Friday, November 1, 2013

Yahweh's Call (Jonah 1:1-2)

The word of  [Yahweh] came to Jonah the son of Amittai saying,2 “Arise, go to Nineveh the great city and cry against it, for their wickedness has come up before Me” (New American Standard Version).

Yahweh is the one odd god of freedom, truth, love, and vitality. He calls Jonah to share an important word of truth with the people of Nineveh.

The people of Nineveh are Olympians. From an Olympian point of view, they are very good. At the time of Jonah’s call, they are the most intensely Olympian people on Earth.

It is only from Yahweh’s point of view that their way of living is wicked. Yahweh chooses Jonah to speak that liberating truth to them.

We are not told why Yahweh chooses Jonah. We learn nothing of his date of birth, occupation, social class, or piety. We can only say only that the choice was made according to Yahweh’s good pleasure (1 Corinthians 12:11).

We also see that these words of Yahweh are completely unexpected by Jonah. He had no reason to anticipate them.

To Jonah, Yahweh speaks very concrete words. He tells Jonah to go to Nineveh and to speak against it. When speaking with Jonah, Yahweh does not share general, let alone trivial, information. He does not give to Jonah a strong emotional experience or stronger virtue. What Yahweh shares with Jonah is both specific and a call to action.

At the same time, Yahweh calls Jonah to do something impossible without the power of the Holy Spirit. Yahweh speaks to Jonah around 800 BC. At this time Assyria is the dominant power in the East. Their policy is to rule through terror. In 721 BC they will conquer the Kingdom of Israel and scattered its people so thoroughly that they vanish from history. Yahweh wants Jonah to walk across 750 miles of desert to Nineveh and tell them that they are evil. That’s like sending a French Jew to Berlin in 1941 to do the same.

Yahweh speaks very concrete words to a person named Jonah. By doing so, he individuates Jonah; that is, he separates Jonah from the crowd. After Yahweh speaks to him, Jonah differs from others in significant and unexpected ways. He becomes the unique, precious, and irreplaceable witness to Yahweh that Yahweh created him to be.

Yahweh’s truth frees Jonah from his personal expectations and web of social relationships. It also frees him to change history.

Yet Yahweh’s individuation differs from individualism. Yahweh’s words of truth do not make Jonah autonomous: a law unto himself. While making Jonah meaningfully distinct from other Israelites, Jonah remains a fellow participant in the people of Yahweh.

Jesus speaks with us today. He remains as dynamic and communicative as he was in the days of Jonah.

When Jesus speaks with us, he calls us to share specific words of truth with our devoutly Olympian relatives, friends, colleagues, and even fellow churchgoers. Even if we live in a nation which thinks of itself as Christian, we live amidst a people devoted to the six Olympian gods of politics, war, technology, sex, money, and consumption. Yet they will know that liberating truth only if we know it first and then share it with them.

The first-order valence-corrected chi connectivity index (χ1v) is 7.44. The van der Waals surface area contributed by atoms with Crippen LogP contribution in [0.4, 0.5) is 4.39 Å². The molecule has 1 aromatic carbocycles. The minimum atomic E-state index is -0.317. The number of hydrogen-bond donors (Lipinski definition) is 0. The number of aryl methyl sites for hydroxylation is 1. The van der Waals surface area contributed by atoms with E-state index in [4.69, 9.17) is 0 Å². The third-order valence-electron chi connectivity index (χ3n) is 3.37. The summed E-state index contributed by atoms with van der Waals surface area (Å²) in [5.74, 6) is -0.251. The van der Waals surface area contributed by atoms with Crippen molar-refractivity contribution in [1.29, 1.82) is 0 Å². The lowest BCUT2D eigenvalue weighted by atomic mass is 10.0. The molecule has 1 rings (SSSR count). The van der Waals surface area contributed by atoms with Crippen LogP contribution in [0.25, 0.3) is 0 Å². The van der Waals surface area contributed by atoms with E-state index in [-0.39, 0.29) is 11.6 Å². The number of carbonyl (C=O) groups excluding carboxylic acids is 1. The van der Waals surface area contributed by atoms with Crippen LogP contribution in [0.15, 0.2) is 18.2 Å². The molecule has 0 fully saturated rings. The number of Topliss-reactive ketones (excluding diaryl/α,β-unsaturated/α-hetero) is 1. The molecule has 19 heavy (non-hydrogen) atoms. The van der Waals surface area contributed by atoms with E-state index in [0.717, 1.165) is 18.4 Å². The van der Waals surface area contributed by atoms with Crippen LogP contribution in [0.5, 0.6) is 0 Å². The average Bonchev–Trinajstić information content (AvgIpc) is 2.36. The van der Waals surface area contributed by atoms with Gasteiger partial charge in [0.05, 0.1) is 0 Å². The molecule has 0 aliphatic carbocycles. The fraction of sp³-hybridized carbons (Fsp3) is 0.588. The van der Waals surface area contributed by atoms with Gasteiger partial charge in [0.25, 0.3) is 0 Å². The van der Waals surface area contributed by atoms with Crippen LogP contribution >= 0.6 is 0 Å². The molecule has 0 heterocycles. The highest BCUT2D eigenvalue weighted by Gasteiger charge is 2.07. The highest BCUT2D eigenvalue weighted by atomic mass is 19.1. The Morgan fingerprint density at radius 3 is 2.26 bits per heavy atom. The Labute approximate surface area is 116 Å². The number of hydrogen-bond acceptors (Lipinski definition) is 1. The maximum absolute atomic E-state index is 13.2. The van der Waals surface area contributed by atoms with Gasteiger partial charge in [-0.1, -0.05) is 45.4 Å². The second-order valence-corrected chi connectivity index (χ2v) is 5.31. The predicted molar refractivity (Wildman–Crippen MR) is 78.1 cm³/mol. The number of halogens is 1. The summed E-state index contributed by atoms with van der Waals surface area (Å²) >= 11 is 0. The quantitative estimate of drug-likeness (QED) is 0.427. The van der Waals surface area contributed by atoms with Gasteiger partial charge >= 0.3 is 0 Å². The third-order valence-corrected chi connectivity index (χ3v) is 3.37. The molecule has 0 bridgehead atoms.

Jesus invites us to discern and affirm the words of truth he speaks to us today. He does not speak to us simply because we call ourselves Christians. Not one of us is so virtuous as to deserve dialogue with the Son of God. Without his words of truth and the Holy Spirit’s empowerment, we remain incurable Olympians. But by his grace, and regardless of our background, he does speak and the Spirit does empower.

When Jesus does speak to us, he does not chat or share with us vague generalities. Although it sometimes happens as a side-effect, he isn’t interested in flooding us with feelings of joy or peace either. He speaks specific words and invites us to share them with others through specific actions.

We might think of being a Christian as conforming to a moral code based on the Bible. But as with Jonah, living as a witness to Jesus always means discerning and affirming unexpected words. We make our plans, then Jesus intrudes contrary to all moral codes.

When Jesus intrudes, and he loves to do this, he always asks us to do something impossible without his grace. Only the Holy Spirit grants us the wisdom, strength, courage, and good cheer we need to get the word of Jesus done. To live as dynamic witnesses to the freedom, truth, love, and vitality of Jesus is otherwise impossibly demanding.

At the same time, Jesus speaks to us words of truth that call our Christian personality into being and strengthen it. It is only by hearing and doing his words today that we become the truly human beings that Abba created us, Jesus reconciled us, and the Holy Spirit empowers us to be.

When we do that, we witness to Jesus in a way that is unique, precious, and irreplaceable. We become meaningfully distinct from others—especially from our Olympian neighbors. By doing so, we change history in little ways or big as Jesus sees fit.

By doing so, we also strengthen the witness of the Church. We enable it to share, with greater clarity, all the light, love, and life which Jesus wishes to share with us and with everyone through us.

(Today's reflections followed those expressed by Jacques Ellul in The Judgment of Jonah [translated by Geoffrey Bromiley and published by Eerdmans in 1971]).

Copyright © 2013 by Steven Farsaci.
All rights reserved. Fair use encouraged.